• Reply 10 of 22
    Wow. That was a lot of hot air. Bruce Lee was a martial artist/athelete first, philosopher/teacher second, performer last. I'm pretty sure you can find either on the web or in martial arts circles/stores video evidence of Lee's contests and demonstrations (the famous 'one inch punch' his return after a back injury). He was so focused on everything he did...but I think fame burned him out.



    Remember too that when he opened the martial arts school in San Francisco he allowed non-asians to attend which pissed off the other asians and they challenged him to stop. He did lose sometimes, even broke his back. But he had some drive within him that just made him stronger and wiser. He was more than a martial artist/actor. He was a role model and activist for asians. Great man. <img src="graemlins/smokin.gif" border="0" alt="[Chilling]" />
  • Reply 11 of 22
    Bruce Lee Rocks!



    There's a good documentary on him on DVD. It's really worth watching.



    There are some scenes of him back in Hong Kong doing real fights where people did get hurt.



    What I admire most about the man is his courage and philosophy of life.



    He's incredible, yet he was laughed at by many Americans because he was Chinese.
  • Reply 12 of 22
    hong kong fuey would owned their asses.he's a number one super guy.



    [ 12-12-2002: Message edited by: running with scissors ]</p>
  • Reply 13 of 22
    matsumatsu Posts: 6,558member
    Say what will, but mixed martial arts guys like Gracie (Renzo, Royler or Royce, take your pick), Rodriguez, Shamrock, or Yoshida are very tough guys. Mixed and "no holds barred" contests bear it out with startling regularity, strikers are at a distinct disadvantage against grapplers. Jiu-jitsu, Judo, and wrestling routinely school other martial arts forms when it comes to one on one contests. Look it up for yourselves.



    If we're talking about inspirational stories, then full credit to Bruce Lee for overcoming a great many obstacles on his way to teaching eastern martial arts to the world.
  • Reply 14 of 22
    [quote]Originally posted by Matsu:

    <strong>Say what will, but mixed martial arts guys like Gracie (Renzo, Royler or Royce, take your pick), Rodriguez, Shamrock, or Yoshida are very tough guys...</strong><hr></blockquote>



    Whatever. Still think if Lee was alive today (and in his prime) and was in a match with any (or all) he'd whoop major ass damage.



    A bad reference...but try and see AMC's documentary on Lee's last film "Game of Death". All of the fight scenes were dipicting how Lee's form of martial arts (Jeet Kun Do) could repel and defend any foe(s), of any size and with whatever form or martial arts around. He had filmed all those scenes before his death and were restored to what Lee had written down in his directorial notes and storyboards.



    There's also an interview Lee made where he discusses his melding of philosophy with Jeet Kun Do...face it...he is and will always be the best.
  • Reply 15 of 22
    Lee vs UFC? The UFC matches are done in close quarters. If Bruce Less fought any of these guys out in the open, I bet he'd win. In the cage, though, it's more difficult for him, since basically all styles of kung fu seem to emphasize movement. The guys that win UFC are the ones that charge & grapple.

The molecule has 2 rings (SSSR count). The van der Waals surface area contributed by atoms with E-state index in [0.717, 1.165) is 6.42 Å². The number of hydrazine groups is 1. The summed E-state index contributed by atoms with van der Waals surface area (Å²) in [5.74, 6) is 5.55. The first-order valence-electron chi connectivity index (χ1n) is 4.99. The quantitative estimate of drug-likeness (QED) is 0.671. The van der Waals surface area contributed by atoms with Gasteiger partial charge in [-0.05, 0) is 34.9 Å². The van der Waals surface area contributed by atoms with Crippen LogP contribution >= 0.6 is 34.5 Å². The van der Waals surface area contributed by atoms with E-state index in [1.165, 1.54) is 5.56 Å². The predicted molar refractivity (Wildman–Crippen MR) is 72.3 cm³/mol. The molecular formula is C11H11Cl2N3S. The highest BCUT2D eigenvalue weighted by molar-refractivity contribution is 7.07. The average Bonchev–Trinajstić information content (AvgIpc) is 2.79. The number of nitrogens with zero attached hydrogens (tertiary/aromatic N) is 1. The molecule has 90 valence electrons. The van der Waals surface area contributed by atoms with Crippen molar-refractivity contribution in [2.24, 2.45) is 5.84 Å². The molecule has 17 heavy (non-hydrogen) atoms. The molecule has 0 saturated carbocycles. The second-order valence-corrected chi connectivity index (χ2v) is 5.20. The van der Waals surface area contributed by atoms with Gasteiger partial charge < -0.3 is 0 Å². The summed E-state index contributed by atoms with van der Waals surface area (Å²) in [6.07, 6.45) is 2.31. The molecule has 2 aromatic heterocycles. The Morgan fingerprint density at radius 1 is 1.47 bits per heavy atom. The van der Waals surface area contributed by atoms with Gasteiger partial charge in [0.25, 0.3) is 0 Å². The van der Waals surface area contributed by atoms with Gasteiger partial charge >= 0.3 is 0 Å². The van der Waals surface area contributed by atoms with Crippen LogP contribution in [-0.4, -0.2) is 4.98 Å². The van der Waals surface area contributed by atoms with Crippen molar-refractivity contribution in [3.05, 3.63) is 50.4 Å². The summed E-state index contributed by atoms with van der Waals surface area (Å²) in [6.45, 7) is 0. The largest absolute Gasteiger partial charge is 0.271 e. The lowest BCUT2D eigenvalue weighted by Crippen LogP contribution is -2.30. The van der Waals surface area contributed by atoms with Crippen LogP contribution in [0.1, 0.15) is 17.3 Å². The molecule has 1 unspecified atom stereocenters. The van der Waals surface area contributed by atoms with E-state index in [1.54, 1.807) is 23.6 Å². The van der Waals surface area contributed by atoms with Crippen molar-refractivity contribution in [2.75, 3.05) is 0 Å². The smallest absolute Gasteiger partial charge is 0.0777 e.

• Reply 16 of 22
    matsumatsu Posts: 6,558member
    Well, that's the first reasonable statement based on fight dynamics so far in this thread (except for my own, natch ) And, I think that a dynamic environment full of useable weapons would aid Bruce Lee to no end (versus the guys I mentioned). I don't disagree that he was great, one of the greatest, I just don't agree with the idea that he was some undefeatable god-like martial artist, or that his ideas about fighting were particularly more useful than a good deal of other ideas.



    It just isn't true, no such fighter exists, anyone can be beaten, not by me, but by another trained to do it, many others. It comes down to an appropriate style for the right environment.
  • Reply 17 of 22
    powerdocpowerdoc Posts: 8,123member
    Bruce Lee was not only a great martial art master, but also a great actor. He has the ability to express pure violence.



    Now for the ability to do real fight, we must be aware that it was not really big or tall, it would be difficult for him to fight against monster baby of more than 200 pounds and 6 feets tall.
  • Reply 18 of 22
    satchmosatchmo Posts: 2,699member
    [quote]Originally posted by Powerdoc:

    <strong>



    Now for the ability to do real fight, we must be aware that it was not really big or tall, it would be difficult for him to fight against monster baby of more than 200 pounds and 6 feets tall.</strong><hr></blockquote>



    I've seen many oversized lugs who can't take a simple punch.

    But getting back to the initial intent of this thread, no one has come up with a worthy successor to Bruce Lee, in the movies.
  • Reply 19 of 22
    powerdocpowerdoc Posts: 8,123member
    [quote]Originally posted by satchmo:

    <strong>



    I've seen many oversized lugs who can't take a simple punch.

    But getting back to the initial intent of this thread, no one has come up with a worthy successor to Bruce Lee, in the movies.</strong><hr></blockquote>

    I do not say the contrary but do you think that in boxing the world champion of less than 90 pounds has a change against the champion of the super-heavy ?



    And i agree with your other statement.
  • Reply 20 of 22
    [quote]Originally posted by satchmo:

    <strong>I've seen many oversized lugs who can't take a simple punch.

    But getting back to the initial intent of this thread, no one has come up with a worthy successor to Bruce Lee, in the movies.</strong><hr></blockquote>



    Because there isn't one. He set the standard waaaay above any other martial artist in film. He had style, charisma, expertise and...you could understand 90% of what his dialogue was.



    He's dead. We'll never know how he could fare with the current crop of martial arts experts...



    What baffles me is in practically every film he made there are great examples of how his style of martial arts is an adaptible form of self defense and offense. You adapt to your surroundings, your opponent(s) and to their mindset...see The fight scenes from Game of Death, Enter the Dragon and Return of the Dragon w/ Chuck Norris...it's all there to see.



    and...



    <a href="http://www.amctv.com/article/0,,1078-1--0-5-EST,00.html"; target="_blank">Bruce Lee: A Warrior's Journey</a>



    [ 12-12-2002: Message edited by: Artman @_@ ]</p>